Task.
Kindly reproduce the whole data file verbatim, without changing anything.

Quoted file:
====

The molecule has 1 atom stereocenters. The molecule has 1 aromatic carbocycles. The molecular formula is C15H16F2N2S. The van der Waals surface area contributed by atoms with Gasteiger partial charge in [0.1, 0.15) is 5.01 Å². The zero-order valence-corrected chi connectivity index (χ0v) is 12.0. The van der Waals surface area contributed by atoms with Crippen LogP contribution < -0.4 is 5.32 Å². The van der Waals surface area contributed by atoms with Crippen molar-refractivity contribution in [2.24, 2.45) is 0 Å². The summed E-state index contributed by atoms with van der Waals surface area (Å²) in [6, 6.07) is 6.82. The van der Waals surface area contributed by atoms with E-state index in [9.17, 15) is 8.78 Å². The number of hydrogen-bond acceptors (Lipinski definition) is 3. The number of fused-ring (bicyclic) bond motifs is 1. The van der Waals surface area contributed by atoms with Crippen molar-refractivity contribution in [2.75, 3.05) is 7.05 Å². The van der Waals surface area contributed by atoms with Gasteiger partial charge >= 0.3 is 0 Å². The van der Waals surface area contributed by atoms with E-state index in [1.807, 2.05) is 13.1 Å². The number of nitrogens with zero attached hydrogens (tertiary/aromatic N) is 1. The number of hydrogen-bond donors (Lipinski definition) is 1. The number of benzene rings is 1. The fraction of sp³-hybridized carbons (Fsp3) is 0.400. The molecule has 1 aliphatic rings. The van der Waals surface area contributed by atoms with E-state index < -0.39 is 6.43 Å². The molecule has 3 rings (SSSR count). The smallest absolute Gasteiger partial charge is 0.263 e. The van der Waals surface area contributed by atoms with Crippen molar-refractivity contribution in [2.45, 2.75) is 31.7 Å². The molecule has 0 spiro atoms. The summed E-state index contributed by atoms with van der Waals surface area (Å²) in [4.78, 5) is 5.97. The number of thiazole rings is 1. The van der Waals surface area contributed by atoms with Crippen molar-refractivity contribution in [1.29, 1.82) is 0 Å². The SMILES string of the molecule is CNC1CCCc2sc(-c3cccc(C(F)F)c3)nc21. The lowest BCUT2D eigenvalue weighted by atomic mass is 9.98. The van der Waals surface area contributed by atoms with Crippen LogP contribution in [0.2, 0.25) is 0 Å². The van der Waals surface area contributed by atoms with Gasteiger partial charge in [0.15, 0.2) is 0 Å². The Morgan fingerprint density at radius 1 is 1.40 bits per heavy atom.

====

The molecule has 1 atom stereocenters. The molecule has 1 aromatic carbocycles. The molecular formula is C15H16F2N2S. The van der Waals surface area contributed by atoms with Gasteiger partial charge in [0.1, 0.15) is 5.01 Å². The zero-order valence-corrected chi connectivity index (χ0v) is 12.0. The van der Waals surface area contributed by atoms with Crippen LogP contribution < -0.4 is 5.32 Å². The van der Waals surface area contributed by atoms with Crippen molar-refractivity contribution in [2.24, 2.45) is 0 Å². The summed E-state index contributed by atoms with van der Waals surface area (Å²) in [6, 6.07) is 6.82. The van der Waals surface area contributed by atoms with E-state index in [9.17, 15) is 8.78 Å². The number of hydrogen-bond acceptors (Lipinski definition) is 3. The number of fused-ring (bicyclic) bond motifs is 1. The van der Waals surface area contributed by atoms with Crippen molar-refractivity contribution in [2.75, 3.05) is 7.05 Å². The van der Waals surface area contributed by atoms with Gasteiger partial charge >= 0.3 is 0 Å². The van der Waals surface area contributed by atoms with E-state index in [1.807, 2.05) is 13.1 Å². The number of nitrogens with zero attached hydrogens (tertiary/aromatic N) is 1. The number of hydrogen-bond donors (Lipinski definition) is 1. The number of benzene rings is 1. The fraction of sp³-hybridized carbons (Fsp3) is 0.400. The molecule has 1 aliphatic rings. The van der Waals surface area contributed by atoms with E-state index < -0.39 is 6.43 Å². The molecule has 3 rings (SSSR count). The smallest absolute Gasteiger partial charge is 0.263 e. The van der Waals surface area contributed by atoms with Crippen molar-refractivity contribution in [2.45, 2.75) is 31.7 Å². The molecule has 0 spiro atoms. The summed E-state index contributed by atoms with van der Waals surface area (Å²) in [4.78, 5) is 5.97. The number of thiazole rings is 1. The van der Waals surface area contributed by atoms with Crippen molar-refractivity contribution in [1.29, 1.82) is 0 Å². The SMILES string of the molecule is CNC1CCCc2sc(-c3cccc(C(F)F)c3)nc21. The lowest BCUT2D eigenvalue weighted by atomic mass is 9.98. The van der Waals surface area contributed by atoms with Crippen LogP contribution in [0.2, 0.25) is 0 Å². The van der Waals surface area contributed by atoms with Gasteiger partial charge in [0.15, 0.2) is 0 Å². The Morgan fingerprint density at radius 1 is 1.40 bits per heavy atom.